However, recent innovations have increased the range of available choices to benchmark unlisted infrastructure. We show that that the Q1 2020 release of the EDHECinfra indices captured the impact of Covid-19 on infrastructure investment with a high degree of granularity; each sub-index capturing a different risk profile for different segments of the universe.
Leveraging this granularity, a complete analysis of the sources of risk and performance of any infrastructure portfolio can be conducted. In a second article, we use this data to better understand the performance of two peer groups of infrastructure investors: large asset managers and large asset owners.
We show that large infrastructure asset managers outperform the market and large asset owners thanks to the better asset selection skills. We also find they are not able to use asset allocation to different sectors or business risk segments to improve their performance. Instead, they often underperform the benchmark because of their implicit or de facto asset allocation choices.
Next, we summarise some of the findings of a new paper exploring whether infrastructure companies exhibit statistically significant differences from other investable assets. Controlling for variables like size, profitability, leverage, investment opportunities and industry, we show that they do indeed demonstrate unique fundamental characteristics including higher asset tangibility, asset illiquidity and inflexibility and lower operating leverage than a control sample of non-infrastructure firms.
A fourth article presents the first steps of our research program on the ESG characteristics of infrastructure companies: it highlights some of the key findings of a comprehensive review of ESG standards used in the infrastructure sector and argues that as the standardization of ESG follows its path towards consolidation, a scientific, theory-based approach to designing and implementing ESG assessments still remains to be built.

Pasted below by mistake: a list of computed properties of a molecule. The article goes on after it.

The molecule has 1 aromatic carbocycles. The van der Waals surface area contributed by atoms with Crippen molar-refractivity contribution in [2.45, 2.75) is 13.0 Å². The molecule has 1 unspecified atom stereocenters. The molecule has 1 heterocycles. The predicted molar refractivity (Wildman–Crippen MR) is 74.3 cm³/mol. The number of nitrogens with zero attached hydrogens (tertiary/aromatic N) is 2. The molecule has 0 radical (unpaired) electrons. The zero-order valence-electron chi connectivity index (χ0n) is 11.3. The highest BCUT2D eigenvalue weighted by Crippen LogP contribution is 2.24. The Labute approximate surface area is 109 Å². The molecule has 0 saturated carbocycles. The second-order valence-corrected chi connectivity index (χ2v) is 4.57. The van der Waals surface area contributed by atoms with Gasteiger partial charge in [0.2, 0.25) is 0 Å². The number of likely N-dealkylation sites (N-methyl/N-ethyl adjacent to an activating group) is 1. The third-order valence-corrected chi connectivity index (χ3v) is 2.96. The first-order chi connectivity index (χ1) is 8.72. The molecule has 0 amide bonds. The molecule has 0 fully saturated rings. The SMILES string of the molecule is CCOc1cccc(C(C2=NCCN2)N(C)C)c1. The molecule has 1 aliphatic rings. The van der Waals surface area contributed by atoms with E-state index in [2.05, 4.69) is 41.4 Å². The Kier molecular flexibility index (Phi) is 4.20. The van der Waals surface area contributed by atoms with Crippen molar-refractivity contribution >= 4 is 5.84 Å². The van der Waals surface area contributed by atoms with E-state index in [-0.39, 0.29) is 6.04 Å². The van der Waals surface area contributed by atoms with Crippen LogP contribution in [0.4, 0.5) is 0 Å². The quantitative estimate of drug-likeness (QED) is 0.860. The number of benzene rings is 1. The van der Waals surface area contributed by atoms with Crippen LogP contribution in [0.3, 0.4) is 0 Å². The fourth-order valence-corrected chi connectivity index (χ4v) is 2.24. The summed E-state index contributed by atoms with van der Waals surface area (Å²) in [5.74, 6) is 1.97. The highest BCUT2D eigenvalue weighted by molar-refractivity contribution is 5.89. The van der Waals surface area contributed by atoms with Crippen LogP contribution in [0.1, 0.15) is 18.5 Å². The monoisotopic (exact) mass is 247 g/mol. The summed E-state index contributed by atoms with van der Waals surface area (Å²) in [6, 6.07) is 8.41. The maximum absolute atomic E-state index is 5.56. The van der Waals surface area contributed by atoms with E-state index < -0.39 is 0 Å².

This paper argues that there is no reason for investors in unlisted infrastructure to continue using absolute return or ‘cash +’ benchmarks. It calls for investors to abandon them and adopt market-relative benchmarks based on fair value and representative data.
This change from an absolute reference to a relative one would provide a better appreciation of the risks and performance of infrastructure investments and as such would allow taking more informed investment decisions.
We note that in a recent global survey, most of the industry supported this view. In practice however, many of them still use an absolute benchmark that fails to represent the risks of their infrastructure investments.
We conducted one of the largest survey ever made of infrastructure asset owners and managers in 2019 and found that most investors use absolute benchmarks or listed infrastructure indices to determine their investment strategy, monitor performance and manage risk.
The vast majority of respondents also acknowledge major issues with their infrastructure benchmarking practices: current benchmarks are not representative, do not measure risk, do not allow investor to target or define a strategy and do not offer much information about correlations with other asset classes.